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Why is silicon not melting?

  1. Aug 8, 2018 at 8:20 AM #1
    I’m using a zvs inductive heater to try to melt some 99.85% polycrystalline silicon, as would occur in the Czochralski process, but the silicon workpiece is not melting let alone even getting hot. The silicon workpiece is about the size of a playing dice, and becomes fully conductive after preheating to about 100* C. Even after preheating the workpiece while in the coil to achieve adequate conductivity, the inductive heater still doesn’t “take over” to raise the temperature. The inductive heater works fine with other conductive materials such as iron and aluminum and heats them quite effectively. A Czochralski process patent I came across claims that the silicon must be preheated to at least 1000* C, but many other Czochralski process
    diagrams and research papers make no mention of any necessary preheating.
     
  2. jcsd
  3. Aug 8, 2018 at 8:45 AM #2
    Honestly I would not have expected PC Si to conduct above 100c... do you have a material reference for this?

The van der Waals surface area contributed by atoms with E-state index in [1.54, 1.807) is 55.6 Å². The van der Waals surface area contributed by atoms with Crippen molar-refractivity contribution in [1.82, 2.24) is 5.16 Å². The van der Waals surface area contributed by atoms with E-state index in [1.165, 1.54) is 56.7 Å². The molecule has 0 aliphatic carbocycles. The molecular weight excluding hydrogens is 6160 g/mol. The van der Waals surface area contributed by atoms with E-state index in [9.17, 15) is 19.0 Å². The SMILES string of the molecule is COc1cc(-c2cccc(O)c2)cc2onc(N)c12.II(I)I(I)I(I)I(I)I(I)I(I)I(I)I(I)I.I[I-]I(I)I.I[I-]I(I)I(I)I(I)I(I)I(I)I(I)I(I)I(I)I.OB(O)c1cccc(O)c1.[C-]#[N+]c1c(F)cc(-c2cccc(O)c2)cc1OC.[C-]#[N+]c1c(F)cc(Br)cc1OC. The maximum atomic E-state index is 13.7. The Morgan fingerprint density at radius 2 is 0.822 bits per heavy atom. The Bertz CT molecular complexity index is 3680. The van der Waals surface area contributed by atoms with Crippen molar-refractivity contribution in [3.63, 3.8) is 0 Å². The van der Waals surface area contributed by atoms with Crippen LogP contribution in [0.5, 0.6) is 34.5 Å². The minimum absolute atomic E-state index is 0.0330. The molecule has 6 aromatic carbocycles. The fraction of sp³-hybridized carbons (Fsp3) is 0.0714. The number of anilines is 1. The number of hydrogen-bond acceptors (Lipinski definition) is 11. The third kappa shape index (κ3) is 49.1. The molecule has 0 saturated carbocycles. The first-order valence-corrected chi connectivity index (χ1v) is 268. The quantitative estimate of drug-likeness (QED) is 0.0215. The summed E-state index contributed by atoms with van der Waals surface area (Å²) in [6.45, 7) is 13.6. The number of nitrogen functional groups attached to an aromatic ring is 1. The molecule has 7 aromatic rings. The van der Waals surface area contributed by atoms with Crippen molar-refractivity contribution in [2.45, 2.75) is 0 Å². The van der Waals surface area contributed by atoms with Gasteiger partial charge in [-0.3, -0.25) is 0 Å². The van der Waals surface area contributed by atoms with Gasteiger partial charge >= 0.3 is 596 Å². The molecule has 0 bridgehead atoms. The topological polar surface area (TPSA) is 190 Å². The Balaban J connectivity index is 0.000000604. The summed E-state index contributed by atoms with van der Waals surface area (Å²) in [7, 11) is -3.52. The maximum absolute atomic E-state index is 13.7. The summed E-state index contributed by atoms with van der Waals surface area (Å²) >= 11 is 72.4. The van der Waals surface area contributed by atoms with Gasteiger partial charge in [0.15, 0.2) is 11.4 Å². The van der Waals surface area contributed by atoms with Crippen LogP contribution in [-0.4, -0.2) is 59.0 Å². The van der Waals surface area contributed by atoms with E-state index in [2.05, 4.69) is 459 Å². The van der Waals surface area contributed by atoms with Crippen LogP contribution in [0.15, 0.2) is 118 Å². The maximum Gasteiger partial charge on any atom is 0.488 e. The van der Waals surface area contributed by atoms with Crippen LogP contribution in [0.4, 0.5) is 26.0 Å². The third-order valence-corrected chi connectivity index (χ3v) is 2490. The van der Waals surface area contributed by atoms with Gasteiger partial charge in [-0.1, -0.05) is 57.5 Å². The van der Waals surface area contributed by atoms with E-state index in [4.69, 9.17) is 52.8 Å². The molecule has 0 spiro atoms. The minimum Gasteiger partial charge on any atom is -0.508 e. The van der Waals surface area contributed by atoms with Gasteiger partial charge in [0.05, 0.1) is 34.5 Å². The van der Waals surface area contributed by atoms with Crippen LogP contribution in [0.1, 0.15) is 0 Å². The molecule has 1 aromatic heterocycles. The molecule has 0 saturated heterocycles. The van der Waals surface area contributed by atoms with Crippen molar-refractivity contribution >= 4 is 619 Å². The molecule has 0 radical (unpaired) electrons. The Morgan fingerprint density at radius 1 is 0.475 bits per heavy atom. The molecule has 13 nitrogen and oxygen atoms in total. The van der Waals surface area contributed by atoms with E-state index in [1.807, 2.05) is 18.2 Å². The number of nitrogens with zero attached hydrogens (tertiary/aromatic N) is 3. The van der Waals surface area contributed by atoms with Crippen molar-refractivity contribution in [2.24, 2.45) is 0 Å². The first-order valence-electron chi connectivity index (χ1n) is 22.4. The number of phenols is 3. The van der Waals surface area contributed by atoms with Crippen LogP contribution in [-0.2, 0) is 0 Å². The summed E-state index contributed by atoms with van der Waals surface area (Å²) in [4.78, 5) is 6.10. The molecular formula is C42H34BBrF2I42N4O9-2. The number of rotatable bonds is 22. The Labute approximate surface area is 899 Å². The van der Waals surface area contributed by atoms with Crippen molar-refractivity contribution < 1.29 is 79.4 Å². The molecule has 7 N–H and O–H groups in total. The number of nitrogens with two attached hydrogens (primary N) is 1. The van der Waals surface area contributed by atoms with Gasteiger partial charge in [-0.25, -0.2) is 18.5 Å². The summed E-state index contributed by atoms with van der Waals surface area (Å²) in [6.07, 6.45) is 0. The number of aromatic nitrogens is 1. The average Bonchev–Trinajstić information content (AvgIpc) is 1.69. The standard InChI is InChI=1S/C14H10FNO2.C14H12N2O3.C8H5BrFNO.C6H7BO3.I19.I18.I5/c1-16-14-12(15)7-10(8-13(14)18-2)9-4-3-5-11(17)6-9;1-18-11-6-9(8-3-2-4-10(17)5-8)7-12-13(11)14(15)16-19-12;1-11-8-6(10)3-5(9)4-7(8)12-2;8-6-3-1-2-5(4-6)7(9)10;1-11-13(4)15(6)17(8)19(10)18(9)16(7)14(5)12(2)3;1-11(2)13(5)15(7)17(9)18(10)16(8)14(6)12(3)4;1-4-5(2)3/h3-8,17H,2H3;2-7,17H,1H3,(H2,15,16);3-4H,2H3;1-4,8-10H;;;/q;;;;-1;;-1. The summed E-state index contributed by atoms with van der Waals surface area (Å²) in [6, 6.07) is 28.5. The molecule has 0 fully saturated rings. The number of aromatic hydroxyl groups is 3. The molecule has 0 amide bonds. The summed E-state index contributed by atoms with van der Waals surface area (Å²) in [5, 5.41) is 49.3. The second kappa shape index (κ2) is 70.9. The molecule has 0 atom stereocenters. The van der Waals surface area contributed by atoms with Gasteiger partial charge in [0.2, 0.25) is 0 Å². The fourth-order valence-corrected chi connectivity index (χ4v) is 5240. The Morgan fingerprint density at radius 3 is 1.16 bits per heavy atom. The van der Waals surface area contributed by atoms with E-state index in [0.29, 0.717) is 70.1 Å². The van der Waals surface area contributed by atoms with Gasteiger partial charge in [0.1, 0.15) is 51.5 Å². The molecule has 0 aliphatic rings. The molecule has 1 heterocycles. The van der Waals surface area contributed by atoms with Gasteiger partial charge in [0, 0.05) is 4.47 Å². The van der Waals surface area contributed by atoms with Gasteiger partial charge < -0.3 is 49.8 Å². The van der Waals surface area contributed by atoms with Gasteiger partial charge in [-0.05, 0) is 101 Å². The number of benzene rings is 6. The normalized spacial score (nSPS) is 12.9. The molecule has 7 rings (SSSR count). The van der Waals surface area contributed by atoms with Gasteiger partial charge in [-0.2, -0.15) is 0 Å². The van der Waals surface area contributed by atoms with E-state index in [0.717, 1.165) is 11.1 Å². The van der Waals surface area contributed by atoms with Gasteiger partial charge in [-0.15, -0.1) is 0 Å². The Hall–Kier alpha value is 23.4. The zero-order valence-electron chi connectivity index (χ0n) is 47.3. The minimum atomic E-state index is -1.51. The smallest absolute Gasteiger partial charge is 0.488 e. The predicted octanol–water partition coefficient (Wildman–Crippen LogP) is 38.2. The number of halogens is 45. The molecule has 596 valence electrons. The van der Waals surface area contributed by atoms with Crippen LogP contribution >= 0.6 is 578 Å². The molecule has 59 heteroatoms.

What can you melt in your heater?
     
  4. Aug 8, 2018 at 5:49 PM #3
    Thank you Windadct for the reply.
    The silicon is mostly conductive at room temp, but doesn't become fully conductive until 300 C. (I ran the test again). I used a stronger torch for preheating; I was able to get the silicon workpiece to glow red, but the inductive heater still isn't taking over. I purchased the silicon from eBay titled "99.85% polycrystalline silicon chunks". I doubt conductivity is the issue. Could it be that the frequency for silicon is out of range of the zvs heater I'm using? After searching the web, I can't find any info on the necessary frequency range for heating silicon inductively.
     
  5. Aug 9, 2018 at 2:18 PM #4
    Setting up the frequency, coil design and other factors is apparently pretty involved - REFERENCE. I worked with Ambrel before (good people)- you may be able to get some quick info by contacting them - as a hobbyist(I assume)..
     
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